Jorge de Avilez
Portrait of Jorge de Avilez
|Born||28 March 1785|
|Died||15 February 1845 (aged 59)|
|Allegiance||Kingdom of Portugal|
|Years of service||1804-1845|
Jorge de Avilez Zuzarte de Sousa Tavares (28 March 1785, Portalegre - 15 February 1845) was a Portuguese military officer and statesman. He fought in the Peninsular War and in the Portuguese conquest of the Banda Oriental.
Jorge de Alviez entered the Royal College of Nobles in 1797 with his two older brothers. He studied arts until 1801, when he returned to Portalegre. He went to Lisbon with his family in 1801, due to the War of the Oranges. Having finished in the Army as Cadet, he was appointed Colonel of the Militia Regiment of Crato on 24 June 1804. In 1807 he was chosen to be Superintendent of stud farms of Portalegre, the same function his father had. The Militia Regiment of Crato was discharged, because of the Militia Reform of October 1807, in 1808 he was put in charge the Volunteer Regiment of Portalegre, created by the Junta of Portalegre, so they could help fight the French. With the transfer of the Volunteer Regiment to the Army in 1809, he was appointed commander of the 1st Battalion of Caçadores with the rank of Lieutenant-Colonel.
He led the battalion through all their battles in the 2nd Brigade of the Light Division until the Battle of Fuentes de Oñoro. In February 1812 he was promoted to Colonel and given command of the 2nd Regiment of Infantry which was part of the renowned Algarve Brigade of the Portuguese Division, which was a division organised in the Anglo-Portuguese Army. He fought at the Siege of Badajoz to the Battle of Toulouse the last big battle of the War of the Sixth Coalition. His wife followed him from Badajoz to Toulouse. In 1816 he was promoted to Brigadier.
In 1817, due to the organization of the Division of Volunteers of the Prince, being transferred to Brazil to help with the Conquest of Montevideo he was given the rank of Field Marshal. In 1818, he was Governor of Montevideo.
He did the whole Campaign of Banda Oriental, distinguishing himself in the Battle of Paço de Arenas in September 1819. In 1821, in Brazil, he was given the rank of Lieutenant-General, due to his appointment as Governor of Arms of the Court and Province of Rio de Janeiro, controlling the riots which had been occurring because of the departure of King John VI and the court.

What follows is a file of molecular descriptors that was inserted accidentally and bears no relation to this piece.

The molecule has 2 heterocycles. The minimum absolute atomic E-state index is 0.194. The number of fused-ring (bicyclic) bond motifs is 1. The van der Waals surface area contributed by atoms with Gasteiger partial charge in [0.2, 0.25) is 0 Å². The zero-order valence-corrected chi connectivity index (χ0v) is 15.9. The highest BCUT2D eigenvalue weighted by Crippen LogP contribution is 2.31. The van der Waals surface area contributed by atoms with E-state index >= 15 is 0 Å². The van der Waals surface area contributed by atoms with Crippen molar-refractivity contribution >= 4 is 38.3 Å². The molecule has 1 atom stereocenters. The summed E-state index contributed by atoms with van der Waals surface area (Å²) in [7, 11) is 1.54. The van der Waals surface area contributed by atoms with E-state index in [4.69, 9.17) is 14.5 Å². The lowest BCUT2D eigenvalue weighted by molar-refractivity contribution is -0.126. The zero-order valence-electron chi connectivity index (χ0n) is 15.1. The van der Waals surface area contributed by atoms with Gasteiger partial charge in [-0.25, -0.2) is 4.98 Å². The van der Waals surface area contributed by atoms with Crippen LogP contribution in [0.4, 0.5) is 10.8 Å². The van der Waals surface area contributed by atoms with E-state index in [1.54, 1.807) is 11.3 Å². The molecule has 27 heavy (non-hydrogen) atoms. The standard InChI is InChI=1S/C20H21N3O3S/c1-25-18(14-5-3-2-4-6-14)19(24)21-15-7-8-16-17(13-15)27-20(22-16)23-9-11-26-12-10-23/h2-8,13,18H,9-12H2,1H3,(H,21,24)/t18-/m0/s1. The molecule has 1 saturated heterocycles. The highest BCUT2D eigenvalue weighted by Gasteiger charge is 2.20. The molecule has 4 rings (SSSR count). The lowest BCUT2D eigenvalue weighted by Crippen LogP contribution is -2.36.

On 5 June 1821, as commander of the soldiers in Rio de Janeiro, he directed the ultimatum to Prince Pedro that he had to swear the foundations of the Constitution, dismissed the Count of Arcos and nominated a governing junta. In October he demanded again that Prince Pedro publicly announce his adherence to the decisions of the Cortes gathered in Lisbon. Prince Pedro obeyed and decided, on a first impulse, to return to Europe. But in January 1822 he publicly declared that he had decided to stay in Brazil, a fact known as Dia do Fico (Day of Stay). Jorge de Avilez resigned from the Government of Arms and, fearing an attack by Brazilian troops, he retreated to Praia Grande, in Niterói, which he fortified but was later expelled by the Prince Regent. The Portuguese Division embarked in February, arriving at Lisbon in May 1822.
Jorge de Avilez was elected deputy in 1822. In 1823, he was nominated by the Cortes as Commander-in-Chief of the Portuguese Army, to counter the movements of Prince Miguel. He could not prevent the coup d'état known as the Vilafrancada, which ended the first liberal period, reestablishing the absolutist regime.
A prisoner in the Castle of São Jorge, he was transferred to the Tower of Belém. Judged, he was dismissed from his rank of Lieutenant-General and condemned to a year of imprisonment in Castelo de Vide. In June 1827, during the regency of the Infanta Isabel Maria of Portugal, he was exonerated and returned to his post. With the return of Prince Miguel, he asked permission to go to Portalegre, but was arrested again in June 1828 and sent to São Julião da Barra Fortress. In 1832 he was transferred to Almeida and later to Bragança, from where he managed to escape to Spain. His wife was arrested and held in the Tower of Belém, in the Limoeiro and in the Cadeia do Aljube. The diplomatic corps in Lisbon demanded his release and succeeded.
King Pedro IV reconciled with Jorge de Avilez at the end of the civil war, and appointed him to Military Governor of the Court and Province of Extremadura, with the rank of Lieutenant-General. With the reorganization of the Army he was given the command of the 1st Military Division, being later transferred to the 7th, for political reasons. Named Peer of the realm in 1835, he was given the title of Viscount of Reguengo. He joined the Setembrismo movement in 1836. He was appointed senator, according to the Constitution of 1838. In April 1838 he was awarded the title of Count of Avilez.
|Vogal||Supreme Council of Military Justice||8 August 1834|
|Lieutenant-General||16 June 1834|
|Military Governor||Court and Province of Estremadura||27 May 1834|
|Commander-in-chief||Army||21 May 1828|
|Commander-in-chief||Army||28 May 1823|
|Governor of Arms||Court and Province of Rio de Janeiro||22 April 1821|
|Lieutenant General||21 April 1821|
|Governor||Montevideo||27 January 1818|
|Field Marshall||25 April 1817|
|Commandant||1st Brigade of Royal Volunteers of the Prince|
|Brigadier||4 March 1816|
|Colonel||5th Regiment of Infantry||1814|
|Colonel||2nd Infantry Regiment||5 February 1812|
|Lieutenant-Colonel||1st Battalion of Caçadores||21 January 1809|
|Colonel||Volunteer Regiment of Portalegre||22 July 1808|
|Colonel||Militia Regiment of Crato||24 June 1804|